It seems to be getting harder and harder to find something that both my husband and I want to watch. His taste is more towards superheroes, and mine veers more towards… well… Richard Armitage! But sometimes we have a meeting of the minds. (Movie stills from IMDb)
Handsome Devil (2016): (On Video on Demand)
I’d read some interviews with the actors in Handsome Devil and was interested to see how this Irish film plays with stereotypes amid the unconscious homophobic attitudes in a boys’ boarding school. I first was able to interest my rugby-mad husband because it takes place in a rugby-focused boys’ school. But what held both his and my attention was the light Irish humour with which this coming of age story about being your authentic self is presented. The acting is convincing by Fionn O’Shae as the bullied oddball and Nicholas Galitzine as the handsome rugby star who are forced to room together. Andrew Scott (Sherlock) plays the insightful and supportive teacher everyone would like to have. Moe Dunford is like a toned down Jack Black as the rugby coach you wouldn’t like to have. While the movie is a bit hopeful about how teenage boys might react, it really is a nice film to watch.
“The Intern” (2015): (On Netflix)
While both my husband and I had seen this before, it was a lot of fun to watch it again. Robert De Niro and Anne Hathaway are wonderful together as a 70-year-old intern with a lot to contribute and a stressed out business owner who definitely needs what he can teach her, about business but mainly about life. Funny and touching and just a well-written and well-executed movie.
“Into the Storm” (2014): (On iTunes)
Well, enough of togetherness… what’s more appropriate than re-watching a Richard Armitage movie about massive tornadoes, while storms were raging to the South? Hubby caught only bits of this one as he walked through the room on various errands. Admittedly, while the storm and pyro special effects are spectacular, the scripted human parts leave a lot to be desired. Poor dialogue and questionable accents make this pretty much a B-movie. Still, there are some good action sequences and some heart-warming scenes. Recommended for fans of the storm-type disaster genre or for die-hard Armitage fans who want to watch his continued casting in water-logged roles. (I’ve now started reading Zeesmuse’s fanfic, Raising Nemo, set two years after the storm, to see how she envisions the heroic vice principal.)
“Personal Shopper” (2016): (On Netflix)
Okay, completely lost the hubby on this one. My guilty secret… I was a fan of the Twilight movies, particularly the first one before they became so Hollywood. I know some people make fun of it, but I actually like Kristen Stewart’s acting style. It is very low-key and true-to-life, which I think doesn’t always show well in big budget glossy films. Personal Shopper is an award-winning film that did pretty badly at the box office. Stewart plays a spirit-sensitive woman whose twin brother has died. While hoping he will make contact with her at his Paris house, she encounters malevolent ghosts and is pursued via anonymous text message by someone who may or may not be dead. There is even a murder, and spirits may be influencing live people. A weird story that is very uneven but has some pretty cool atmosphere and creepy bits.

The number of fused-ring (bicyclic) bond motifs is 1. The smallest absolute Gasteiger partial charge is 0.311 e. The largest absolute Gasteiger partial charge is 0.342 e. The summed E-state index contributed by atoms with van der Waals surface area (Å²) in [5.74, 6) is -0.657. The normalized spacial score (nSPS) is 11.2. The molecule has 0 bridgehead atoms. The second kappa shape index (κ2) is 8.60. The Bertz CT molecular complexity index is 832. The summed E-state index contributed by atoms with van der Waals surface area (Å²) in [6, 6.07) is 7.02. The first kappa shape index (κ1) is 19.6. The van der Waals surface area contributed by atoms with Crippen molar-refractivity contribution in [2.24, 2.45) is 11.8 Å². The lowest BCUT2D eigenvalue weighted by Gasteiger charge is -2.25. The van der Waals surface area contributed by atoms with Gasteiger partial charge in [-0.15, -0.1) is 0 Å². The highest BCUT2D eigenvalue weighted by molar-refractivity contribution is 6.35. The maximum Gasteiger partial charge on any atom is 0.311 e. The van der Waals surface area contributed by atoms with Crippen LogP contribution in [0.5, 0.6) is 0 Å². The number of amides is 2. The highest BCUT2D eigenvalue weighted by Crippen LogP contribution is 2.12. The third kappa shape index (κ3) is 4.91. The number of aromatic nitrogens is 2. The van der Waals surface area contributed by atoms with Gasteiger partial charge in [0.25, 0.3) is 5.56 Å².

Five Days (2007 miniseries): (On Crave TV -HBO)
This BBC production takes place on five separate days, starting with the day that a married woman and her two mixed race children go missing and ending on the day that the full mystery is solved. While it is a police crime drama, the most interesting part is watching the family members go through this experience, each so alone in their own fear and grief. With the cast of BBC regulars, the acting is really believable and the story (although a bit soap-opera-ish) is one that makes you want to watch through to the conclusion. It’s always fun to watch a BBC production to see who you’ve seen in other BBC shows or who has since made it big. Frankly, in an ensemble cast like this one, they are too many to mention, but here are just a few. David Oyelowo (Selma) is wonderful as Matt, the worried and bewildered husband and father. The in-laws who’ve never quite accepted him are played by Penelope Wilton (Downton Abbey) and Patrick Malahide (Game of Thrones, Middlemarch). Sarah Smart (Sparkhouse, Wallander) does an interesting turn as someone who insinuates herself into Matt’s and his children’s lives. The teenage stepdaughter and the children are played by Lucinda Dryzek, Lee Massey, and Tyler Anthony. The police investigative team is lead by Hugh Bonneville (Downton Abbey) and supported by Janet McTeer, Nikki Amuka-Bird, Michelle Bonnard, and Charlie Creed-Miles. An interesting five-episode binge-watch.
Now, how to get my husband to commit to watching Berlin Station with me when it starts up again…. (I might have to get him to watch the first season first though!)